The new CEO for Juneau’s Bartlett Regional Hospital doesn’t plan to make major changes right away.
Chris Harff was named to the city-owned facility’s top post Friday by the hospital’s board of directors, which is appointed by the CBJ Assembly. She’ll start in mid-August, and says there will be a learning curve as she transitions into the job.
KTOO’s Casey Kelly has more.
Chris Harff says quick changes aren’t her style. She says she’ll need some time to get up to speed and used to things at Bartlett.
“This is going to be a big adjustment, just with new leadership alone,” says Harff. “But I think the lesson of the day is to learn as much about Bartlett, the community of Juneau, learn the lay of the land before any changes are made. Because I don’t think coming in and changing anything for change itself does any good.”
Based on what she knows from interviewing for the job, Harff believes Bartlett is a solid organization in a stable financial position. But in general, she says the health care community owes it to the country to reduce costs and be more efficient.
“All rocks need to be lifted and uncovered,” Harff says. “And you got to look at it and kind of figure out where it is in particular for Bartlett.”
Harff has a nursing degree and an MBA from the University of Minnesota, and a law degree from William Mitchell College of Law in St. Paul, Minnesota.
The 50-year-old has been CEO at the 25-bed Sanford Medical Center in Thief River Falls for the past seven years. The small hospital also has a 10-bed behavioral health unit and two outpatient clinics. By comparison, Bartlett has 43 acute care, 12 Mental Health, and 16 chemical dependency beds.
Before Sanford, Harff was chief operating officer at another hospital in Minnesota. She’s also been director of nursing at two facilities. Early in her career she was a trauma nurse at Seattle’s Harborview Medical Center, where she says she learned the value of connecting with patients and families on a personal level.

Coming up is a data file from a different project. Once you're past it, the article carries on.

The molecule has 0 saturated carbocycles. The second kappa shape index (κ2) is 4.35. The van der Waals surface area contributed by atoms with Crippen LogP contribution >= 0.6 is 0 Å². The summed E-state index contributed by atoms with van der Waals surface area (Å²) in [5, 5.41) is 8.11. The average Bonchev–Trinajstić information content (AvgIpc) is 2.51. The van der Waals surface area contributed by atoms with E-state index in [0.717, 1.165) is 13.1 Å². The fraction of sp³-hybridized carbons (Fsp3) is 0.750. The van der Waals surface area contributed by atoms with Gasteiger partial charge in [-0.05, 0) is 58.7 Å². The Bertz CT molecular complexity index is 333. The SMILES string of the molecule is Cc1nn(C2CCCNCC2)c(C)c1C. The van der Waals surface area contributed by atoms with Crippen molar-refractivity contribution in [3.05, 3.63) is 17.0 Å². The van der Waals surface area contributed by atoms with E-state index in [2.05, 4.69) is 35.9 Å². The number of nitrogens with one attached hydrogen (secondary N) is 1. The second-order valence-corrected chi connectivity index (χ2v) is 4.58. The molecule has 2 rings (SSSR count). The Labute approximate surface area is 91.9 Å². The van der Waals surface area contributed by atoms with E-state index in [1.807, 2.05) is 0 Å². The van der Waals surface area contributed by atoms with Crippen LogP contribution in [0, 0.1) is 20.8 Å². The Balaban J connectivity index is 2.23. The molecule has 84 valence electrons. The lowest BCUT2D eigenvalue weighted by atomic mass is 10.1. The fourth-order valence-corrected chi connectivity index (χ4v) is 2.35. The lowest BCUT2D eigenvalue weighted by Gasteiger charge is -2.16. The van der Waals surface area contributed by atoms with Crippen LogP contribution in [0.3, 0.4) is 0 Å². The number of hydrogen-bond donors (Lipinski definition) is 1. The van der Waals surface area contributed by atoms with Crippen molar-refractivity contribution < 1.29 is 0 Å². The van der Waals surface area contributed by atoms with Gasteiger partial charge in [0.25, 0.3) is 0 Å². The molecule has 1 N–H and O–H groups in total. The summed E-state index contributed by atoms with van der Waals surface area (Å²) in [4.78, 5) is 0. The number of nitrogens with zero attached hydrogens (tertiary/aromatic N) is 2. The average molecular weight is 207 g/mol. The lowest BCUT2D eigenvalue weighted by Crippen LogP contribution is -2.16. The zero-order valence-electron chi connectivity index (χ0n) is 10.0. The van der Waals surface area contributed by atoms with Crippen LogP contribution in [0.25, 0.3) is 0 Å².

“After the patient is stabilized, then it’s working with families and getting the pieces picked up so they can go back to as much of a normal life as possible,” says Harff.
Kristen Bomengen, who led the hospital board of directors’ search committee, says members wanted a CEO who had worked in a clinical setting.
“We were hoping to get in someone who was experienced at balancing the many different factors that a CEO will have to balance,” Bomengen says. “And someone who could speak the language so to speak about the clinical experience. We were able to find both of those in this particular candidate.”
The Bartlett board decided late last year to hire its own CEO after more than two decades of an outside management company running the hospital. Bomengen says the board wanted the hospital’s leadership to be more responsive to the local community.
Harff was one of three finalists for the top job. The other candidates took their names out of consideration before the hiring process was complete. Still, Bomengen says Harff really impressed the board during the final assessment center interview, where she was asked to solve simulated problems in a real life setting.
“We knew that all of the candidates were well-qualified and were reasonable for us to consider,” says Bomengen. “And then it was simply a matter of getting to know more about their style and their approach to things to determine what the best fit would be. And I think we have the best fit.”
Harff and her husband have two daughters in high school and a son in college. She’ll be paid $262,000 a year, which Bomengen says is about average for a hospital CEO in Alaska.